The vacation lights are going out all over Europe.
Just weeks after many countries opened their borders to travelers within the continent, some have been closing again, often at such short notice that people are left scrambling to get home before quarantine orders are put in place.
Such confusion, often coupled with acrimony and threats of reprisals from countries who feel unfairly added to so-called “red lists” of Covid-19 unsafe destinations, looks set to undermine efforts to salvage Europe’s vital summer tourism economy well before the warm sunshine months have cooled into winter.
A week after Croatia was removed from the UK’s safe list, potentially blocking tens of thousands of British tourists from enjoying the sparkling blue waters and pretty islands of the Dalmatian coast, Switzerland has become the latest casualty.
From Saturday August 29 at 0400 GMT, anyone arriving in the UK from the mountainous country will be subject to a mandatory 14-day quarantine.
The decision was announced after 300 new Covid-19 cases were reported in Switzerland, which welcomed 1.6 million Britons in 2019, within a 24-hour period.
The Czech Republic, which saw a 25% increase over three weeks has also been added to the UK’s “red” list, along with the Caribbean island of Jamaica, where weekly cases per 100,000 increased from 4.3 to 20.8, the equivalent of 382%, in just seven days.
A British man whose wedding was scheduled to take place in Prague on Saturday was among those affected by the UK government’s decision.
Oliver, 38, who wished to be referred to only by his first name, told the PA Media news agency that many of his family and friends had to fly home and miss the ceremony to avoid two weeks of quarantine.
“I’m down about 30 guests and my little sister, who is a bridesmaid, is distraught at having to fly home tonight before the wedding (she is a teacher),” he said.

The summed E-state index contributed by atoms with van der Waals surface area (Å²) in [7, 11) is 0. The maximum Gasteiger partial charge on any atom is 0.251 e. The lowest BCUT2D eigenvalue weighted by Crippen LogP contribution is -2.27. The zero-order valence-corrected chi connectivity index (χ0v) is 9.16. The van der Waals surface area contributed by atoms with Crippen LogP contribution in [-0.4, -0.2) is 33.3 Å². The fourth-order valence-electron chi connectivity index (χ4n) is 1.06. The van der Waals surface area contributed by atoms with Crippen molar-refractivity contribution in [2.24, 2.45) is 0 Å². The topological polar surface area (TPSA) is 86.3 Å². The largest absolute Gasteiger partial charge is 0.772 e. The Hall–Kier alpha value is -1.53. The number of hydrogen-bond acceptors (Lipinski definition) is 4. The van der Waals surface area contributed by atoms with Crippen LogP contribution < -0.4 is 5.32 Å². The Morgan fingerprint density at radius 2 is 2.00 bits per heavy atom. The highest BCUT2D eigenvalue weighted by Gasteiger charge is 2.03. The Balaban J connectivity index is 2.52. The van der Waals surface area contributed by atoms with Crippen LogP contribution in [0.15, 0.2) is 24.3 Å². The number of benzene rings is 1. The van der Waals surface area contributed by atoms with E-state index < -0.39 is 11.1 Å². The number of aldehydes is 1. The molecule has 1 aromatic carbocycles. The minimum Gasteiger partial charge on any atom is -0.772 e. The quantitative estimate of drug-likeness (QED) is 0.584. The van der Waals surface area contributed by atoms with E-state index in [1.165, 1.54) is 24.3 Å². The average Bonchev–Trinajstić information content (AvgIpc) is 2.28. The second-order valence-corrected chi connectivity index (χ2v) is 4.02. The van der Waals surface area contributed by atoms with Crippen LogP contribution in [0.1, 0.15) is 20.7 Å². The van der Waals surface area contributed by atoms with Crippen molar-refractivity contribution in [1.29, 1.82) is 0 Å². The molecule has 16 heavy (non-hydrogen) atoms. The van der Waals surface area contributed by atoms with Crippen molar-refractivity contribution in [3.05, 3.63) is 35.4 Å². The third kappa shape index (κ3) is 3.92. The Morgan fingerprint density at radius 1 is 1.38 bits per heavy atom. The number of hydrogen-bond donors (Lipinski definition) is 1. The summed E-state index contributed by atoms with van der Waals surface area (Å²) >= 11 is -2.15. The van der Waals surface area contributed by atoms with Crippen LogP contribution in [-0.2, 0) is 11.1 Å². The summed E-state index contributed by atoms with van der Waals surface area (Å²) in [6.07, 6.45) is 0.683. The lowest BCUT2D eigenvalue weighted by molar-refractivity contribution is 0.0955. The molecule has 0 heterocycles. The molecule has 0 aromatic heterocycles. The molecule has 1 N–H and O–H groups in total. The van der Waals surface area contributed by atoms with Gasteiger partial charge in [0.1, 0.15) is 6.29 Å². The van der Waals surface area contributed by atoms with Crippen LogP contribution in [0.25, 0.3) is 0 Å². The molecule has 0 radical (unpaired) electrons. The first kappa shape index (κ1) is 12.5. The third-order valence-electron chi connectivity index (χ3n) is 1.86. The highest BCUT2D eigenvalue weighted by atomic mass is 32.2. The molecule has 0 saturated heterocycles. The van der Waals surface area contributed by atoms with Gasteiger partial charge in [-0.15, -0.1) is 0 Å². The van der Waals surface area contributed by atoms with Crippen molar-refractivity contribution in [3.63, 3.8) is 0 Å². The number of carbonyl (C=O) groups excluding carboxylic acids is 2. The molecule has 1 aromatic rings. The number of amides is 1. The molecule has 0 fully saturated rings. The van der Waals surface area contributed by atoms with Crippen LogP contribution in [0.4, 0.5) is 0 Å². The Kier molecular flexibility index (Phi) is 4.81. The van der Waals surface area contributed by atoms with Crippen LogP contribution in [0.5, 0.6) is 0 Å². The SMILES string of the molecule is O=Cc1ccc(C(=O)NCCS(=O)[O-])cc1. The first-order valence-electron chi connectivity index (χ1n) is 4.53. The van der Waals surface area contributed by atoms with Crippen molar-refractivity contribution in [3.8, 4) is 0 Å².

These latest travel changes come just weeks after Croatia was red-listed, by Slovenia, its second largest tourist nationality, and Austria.
Belgium recently added Malta to its higher risk list, along with Denmark, Finland, Lithuania, Bulgaria and the UK. Norway has added a number of destinations including Greece, Ireland, and Austria.
France was added to the UK’s unsafe list earlier this month, prompting yowls of protest both from the legions of British vacationers who see sojourning in their neighbor as an annual rite of summer, but also from French authorities who threatened reciprocal quarantine measure on arrivals from the UK.
As a result, many holidaymakers traveling between Europe’s once wide-open internal borders must now decide whether to postpone, cancel, or go ahead with their trips and resign themselves to two weeks of self-isolating on their return.
Meanwhile destinations buoyed by a resurgence of tourists now find themselves back at square one.
It’s a far cry from the excitement the news the European Union was throwing open its doors in July brought about.
A list of “safe” destinations from outside the bloc was soon drawn up, while various countries began opening up their borders to each other, such as the UK, which arranged “travel corridors” between England, Wales and Northern Ireland and destinations including Spain, Germany and France.
Of course, the guidelines were always “subject to change,” but no-one could’ve predicted quite how soon, and how often they’d be altered in the weeks that followed.
One of the first major U-turns came a few weeks later, when the UK removed Spain from its list of safe destinations due to rising infection rates, a move that prompted panic among some tourists and condemnation from Spain’s Prime Minister Pedro Sánchez, who called the move “unjust.”
“We’re seeing governments fall back on quarantine measures as a way of tackling coronavirus,” explains Paul Charles, CEO of travel consultancy The PC Agency and previous member of the Quash Quarantine campaign group, which earlier tried to pressure the UK government into lifting blanket restrictions on all UK arrivals.
“And it’s not the answer, because it stops people traveling. It stops growth returning.”
Authorities have also warned of more uncertainty to come. Grant Shapps, the UK’s transport minister, who was caught out by shifting quarantine rules while vacationing in Spain, on Thursday said all travel windows were subject to sudden closure.
“Only travel if you are content to unexpectedly 14-day quarantine if required (I speak from experience!),” he said, via Twitter.
Although the decision to add or remove a country from quarantine travel lists is based on infection rates collected by the European Centre for Disease Prevention and Control, it ultimately means a blanket ban is imposed on an entire destination, including regions only marginally impacted by the virus.
For example, the UK’s decision to reinstate its mandatory two-week